Question about spinrite 6 and 7 segmented vs paging memory model.

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Well-known member
Jul 19, 2021
So I've been reading multiple sources about memory management and operating systems including virtual memory and paging and in some cases how the kernel (windows/linux) manages memory for itself. I am still early on this, but I think in some cases the kernel does not include paging the a process would. My question for this post is does SpinRite 6.1 not use paging, but rather use segments? Also, as SR7 will move to a OS similar to Windows will it then use paging? I understand paging uses the memory management unit of the CPU if SpinRite 6 is not using paging that it must just ignore the memory management unit and you have code that handles/understands your segmentation? I guess as spinrite is small and the only thing running, you might not need paging.

Anyway a random question tying spinrite into my quest to fully understand windows and linux.

Paging is a way to simulate having more memory than is physically present. SpinRite is around 64K in size... lack of memory is not really an issue for it, even on old machine with only 640K of RAM.
I think paging does more than just allow an extension to physical memory via persistent storage. Paging would also allow the same memory to be allocated to multiple processes (operating system code). I think it is the case that memory is often allocated to more than one process, in fact I think that's why Windows uses copy on write as part of its memory manager. So if the memory needs to be modified for one process and not the other you'd end up with two copies with one modified. Paging, I think is the basis for virtual memory managers. There is a more primitive virtual memory technique called base and bound, but it makes me think that is just using segment registers, not sure. For the On-Time Win32 kernel I did some very quick research and it looks like it does use paging by default but it might be the case that it has like a kernel pool of memory which is using segmenting. Not sure, quick reading. This is not a very important question but I guess I'm just generally curious as to how SpinRite will be developed and how it compares to other operating systems. And I wonder if SpinRite will evolve into a Windows program, in which case I think (maybe, not sure) the segment stuff will go away.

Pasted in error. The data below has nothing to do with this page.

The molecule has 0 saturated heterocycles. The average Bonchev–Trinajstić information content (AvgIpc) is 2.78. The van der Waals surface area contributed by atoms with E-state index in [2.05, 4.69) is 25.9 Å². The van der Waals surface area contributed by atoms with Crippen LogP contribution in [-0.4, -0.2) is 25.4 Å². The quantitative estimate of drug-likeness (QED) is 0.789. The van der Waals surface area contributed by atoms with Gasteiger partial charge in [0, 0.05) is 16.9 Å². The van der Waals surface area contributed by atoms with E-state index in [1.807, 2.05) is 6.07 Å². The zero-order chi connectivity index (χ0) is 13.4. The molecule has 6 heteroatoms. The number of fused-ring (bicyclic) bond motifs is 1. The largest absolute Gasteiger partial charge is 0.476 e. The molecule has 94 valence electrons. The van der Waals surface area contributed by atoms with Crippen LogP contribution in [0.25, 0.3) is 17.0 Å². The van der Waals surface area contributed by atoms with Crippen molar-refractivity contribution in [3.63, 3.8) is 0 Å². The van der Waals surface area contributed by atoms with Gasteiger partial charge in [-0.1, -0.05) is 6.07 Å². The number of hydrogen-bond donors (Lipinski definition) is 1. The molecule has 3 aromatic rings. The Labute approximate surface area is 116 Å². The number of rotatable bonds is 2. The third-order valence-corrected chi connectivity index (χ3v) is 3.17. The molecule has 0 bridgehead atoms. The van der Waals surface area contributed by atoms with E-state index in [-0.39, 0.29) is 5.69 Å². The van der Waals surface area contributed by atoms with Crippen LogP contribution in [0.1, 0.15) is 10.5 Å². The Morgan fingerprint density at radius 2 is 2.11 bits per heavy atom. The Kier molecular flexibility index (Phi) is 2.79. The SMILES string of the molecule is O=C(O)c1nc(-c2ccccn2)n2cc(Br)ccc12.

I generally think I understand paging more than how segmenting would work in spinrite or even an old dos program. The only thing I imagine with segments and just manually dealing with them, I guess I would have to mess around with the ideas.
I suspect it all began with IBM mainframes. Core memory was expensive, even more expensive that spinning disks. In order to be able to tackle larger problems, paging to secondary media (which almost always disk until after 2000) was used.

Then came the need for things like Unix to have every system process see their view of memory as unique, so then you have virtual memory mapping. That may or may not incorporate swap (disk paging.) The idea is that you can let the CPU think the memory exists in one place and the memory management unit will actually map the memory to another address. This allows for the concept of read only memory or even write only memory... but those concepts aren't as commonly used outside of esoteric OS needs. There are also memory mapped files... where the byte address in memory represents an offset in the file, but I personally wonder how useful that is compared to just writing your own code to manage a file. (In this case you'd be letting the OS manage it... but it's going to be generalized whereas you could write more efficient specific code.)
Paul's correct about the origins of paging being to deal with constrained memory environments. You would never swap memory out of a machine if you had any other choice.

That said, there are some other clever uses for the virtualization of memory. For example, a clever operating system can notice (and many virtual environments now do) when differing VM on a hypervisor, or different processes within an OS, have duplicate copies of the same memory — like the same OS running in adjacent VMs or the same DLL library code being used by differing processes. So the manager of memory virtualization might only load one (read-only) instance of anything that's being shared into physical memory, then "point" all of the various users of that single instance to it. Each of those users would think that their copy was private. And it might appear at differing apparent physical addresses, but they would actually all be sharing the same single instance.

(But even so... the motivation for all of that cleverness is still the reduction in actual memory usage. :)
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